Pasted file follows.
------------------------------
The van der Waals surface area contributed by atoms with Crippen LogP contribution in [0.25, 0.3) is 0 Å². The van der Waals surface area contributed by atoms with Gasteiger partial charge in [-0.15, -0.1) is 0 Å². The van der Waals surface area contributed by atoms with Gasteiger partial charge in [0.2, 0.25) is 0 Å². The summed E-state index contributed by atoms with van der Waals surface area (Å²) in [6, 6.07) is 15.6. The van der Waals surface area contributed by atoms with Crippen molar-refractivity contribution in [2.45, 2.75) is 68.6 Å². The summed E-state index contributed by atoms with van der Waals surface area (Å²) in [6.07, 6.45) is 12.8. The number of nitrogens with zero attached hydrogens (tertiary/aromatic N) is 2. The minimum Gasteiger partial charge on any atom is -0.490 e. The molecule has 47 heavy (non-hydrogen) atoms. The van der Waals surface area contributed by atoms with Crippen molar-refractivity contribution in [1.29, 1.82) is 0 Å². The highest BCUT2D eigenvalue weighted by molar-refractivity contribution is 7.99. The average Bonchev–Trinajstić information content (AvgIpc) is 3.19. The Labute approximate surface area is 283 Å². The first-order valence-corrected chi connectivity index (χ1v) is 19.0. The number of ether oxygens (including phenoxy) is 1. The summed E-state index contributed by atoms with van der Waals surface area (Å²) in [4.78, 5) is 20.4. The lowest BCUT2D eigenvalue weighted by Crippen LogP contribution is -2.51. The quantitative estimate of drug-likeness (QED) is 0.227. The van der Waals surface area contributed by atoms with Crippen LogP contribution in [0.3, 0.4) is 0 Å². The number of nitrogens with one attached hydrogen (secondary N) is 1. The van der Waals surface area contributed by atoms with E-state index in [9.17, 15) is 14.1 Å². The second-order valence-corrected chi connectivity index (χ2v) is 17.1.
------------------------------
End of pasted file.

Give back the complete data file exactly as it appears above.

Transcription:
The van der Waals surface area contributed by atoms with Crippen LogP contribution in [0.25, 0.3) is 0 Å². The van der Waals surface area contributed by atoms with Gasteiger partial charge in [-0.15, -0.1) is 0 Å². The van der Waals surface area contributed by atoms with Gasteiger partial charge in [0.2, 0.25) is 0 Å². The summed E-state index contributed by atoms with van der Waals surface area (Å²) in [6, 6.07) is 15.6. The van der Waals surface area contributed by atoms with Crippen molar-refractivity contribution in [2.45, 2.75) is 68.6 Å². The summed E-state index contributed by atoms with van der Waals surface area (Å²) in [6.07, 6.45) is 12.8. The number of nitrogens with zero attached hydrogens (tertiary/aromatic N) is 2. The minimum Gasteiger partial charge on any atom is -0.490 e. The molecule has 47 heavy (non-hydrogen) atoms. The van der Waals surface area contributed by atoms with Crippen molar-refractivity contribution in [1.29, 1.82) is 0 Å². The highest BCUT2D eigenvalue weighted by molar-refractivity contribution is 7.99. The average Bonchev–Trinajstić information content (AvgIpc) is 3.19. The Labute approximate surface area is 283 Å². The first-order valence-corrected chi connectivity index (χ1v) is 19.0. The number of ether oxygens (including phenoxy) is 1. The summed E-state index contributed by atoms with van der Waals surface area (Å²) in [4.78, 5) is 20.4. The lowest BCUT2D eigenvalue weighted by Crippen LogP contribution is -2.51. The quantitative estimate of drug-likeness (QED) is 0.227. The van der Waals surface area contributed by atoms with Crippen LogP contribution in [0.3, 0.4) is 0 Å². The number of nitrogens with one attached hydrogen (secondary N) is 1. The van der Waals surface area contributed by atoms with E-state index in [9.17, 15) is 14.1 Å². The second-order valence-corrected chi connectivity index (χ2v) is 17.1.